Last senate meeting features bylaw changes

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Senators spent their last meeting of the semester discussing bylaw changes for judicial review process and hear multiple open period speakers.

Attorney General Joe Oaks, junior in political science, presented amendments to the SGA bylaws concerning judicial complaints, sanctions and appeals. Changes were primarily concerned with administrative hearing process to further clarify and smooth the manner of appeals. Recommendations for expulsion or suspension may not be forwarded to the president until the deadline for an appeal has passed without an appeal being filed or unless an appeal has already taken place.

Michael Reichenberger, graduate in nuclear engineering, presented amendments to allow appeals to be made in other manners than just online, as well as other grammatical changes. His amendments failed and were not added into the bill.

The bill was special ordered and passed by the senate to ensure a smoother first three weeks of the next semester for the judicial branch.

Representatives from the Sport Club Allocations Committee presented to senators about the wide reach of the 28 club teams and the work the committee does. Recently, the committee leadership changed and sports club are now represented by sports club members as a whole, rather than members selected by the Recreational Services. The committee allocates funding to individual sports clubs. Throughout the spring semester, sports clubs requested a total of $287,341. The committee received $57,000 to allocate to sports clubs.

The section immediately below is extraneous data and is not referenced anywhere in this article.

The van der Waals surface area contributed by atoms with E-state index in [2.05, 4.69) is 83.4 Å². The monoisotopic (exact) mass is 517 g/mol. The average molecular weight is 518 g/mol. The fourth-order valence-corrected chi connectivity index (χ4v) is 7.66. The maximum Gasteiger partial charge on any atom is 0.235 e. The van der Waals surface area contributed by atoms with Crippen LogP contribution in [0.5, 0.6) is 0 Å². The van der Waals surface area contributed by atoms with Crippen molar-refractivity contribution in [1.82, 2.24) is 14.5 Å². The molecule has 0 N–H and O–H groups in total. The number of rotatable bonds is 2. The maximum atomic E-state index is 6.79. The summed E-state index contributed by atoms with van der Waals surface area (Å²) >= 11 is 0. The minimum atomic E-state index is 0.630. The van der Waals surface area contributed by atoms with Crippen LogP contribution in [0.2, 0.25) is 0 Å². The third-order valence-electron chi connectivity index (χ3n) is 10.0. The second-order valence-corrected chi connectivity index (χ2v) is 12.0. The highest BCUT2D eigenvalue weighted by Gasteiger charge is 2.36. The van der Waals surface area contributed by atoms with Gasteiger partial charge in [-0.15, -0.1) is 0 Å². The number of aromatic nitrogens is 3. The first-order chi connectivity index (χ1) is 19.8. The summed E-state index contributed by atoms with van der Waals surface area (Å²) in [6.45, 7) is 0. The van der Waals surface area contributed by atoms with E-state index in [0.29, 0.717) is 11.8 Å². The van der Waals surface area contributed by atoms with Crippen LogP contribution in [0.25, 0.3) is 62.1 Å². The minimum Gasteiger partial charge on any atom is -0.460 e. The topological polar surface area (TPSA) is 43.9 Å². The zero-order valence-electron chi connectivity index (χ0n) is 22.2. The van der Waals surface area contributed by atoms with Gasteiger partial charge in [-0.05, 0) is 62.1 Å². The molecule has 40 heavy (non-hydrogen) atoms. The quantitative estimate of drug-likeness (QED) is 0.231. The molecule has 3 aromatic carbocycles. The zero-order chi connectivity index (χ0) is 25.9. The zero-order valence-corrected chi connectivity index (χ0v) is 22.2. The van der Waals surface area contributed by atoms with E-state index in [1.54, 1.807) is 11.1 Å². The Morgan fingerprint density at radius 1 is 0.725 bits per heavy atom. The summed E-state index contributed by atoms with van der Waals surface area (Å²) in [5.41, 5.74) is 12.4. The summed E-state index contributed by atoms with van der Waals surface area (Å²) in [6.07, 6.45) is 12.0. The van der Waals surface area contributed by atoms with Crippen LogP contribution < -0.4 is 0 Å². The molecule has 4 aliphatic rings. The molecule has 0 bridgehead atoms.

Jed Dunham from the Friends of Memorial Stadium presented to senators about his project to find the stories of each of the 48 students who lost their lives in World War I, “48 Fallen, 48 Found”. Dunham shared the story of Eddie Wells, a former football player who died fighting in the war.

Former Student Body President Reagan Kays, senior in agribusiness, and former Speaker of the Senate Abby Works, senior in chemistry, spoke to senators about the work done by Tuition and Fees Strategies Committee, which they co-chaired last year. The committee recommended surcharges of $15 for the College of Business and $15 for the College of Engineering. They also discussed a $25 fee and surcharge being added for College of Human Ecology and potential 5 percent tuition increase.

Christopher Roehrman, sophomore in fine arts, presented to senators about why he felt that K-State should add a free expression wall for students to feel free to paint or draw on a designated wall on campus. He also discussed allowing people to more freely use the Chester E. Peters Recreation Complex.

Cody Clair, director of technology and junior in management information systems, presented an update about the K-State app, which will be updated throughout the summer.

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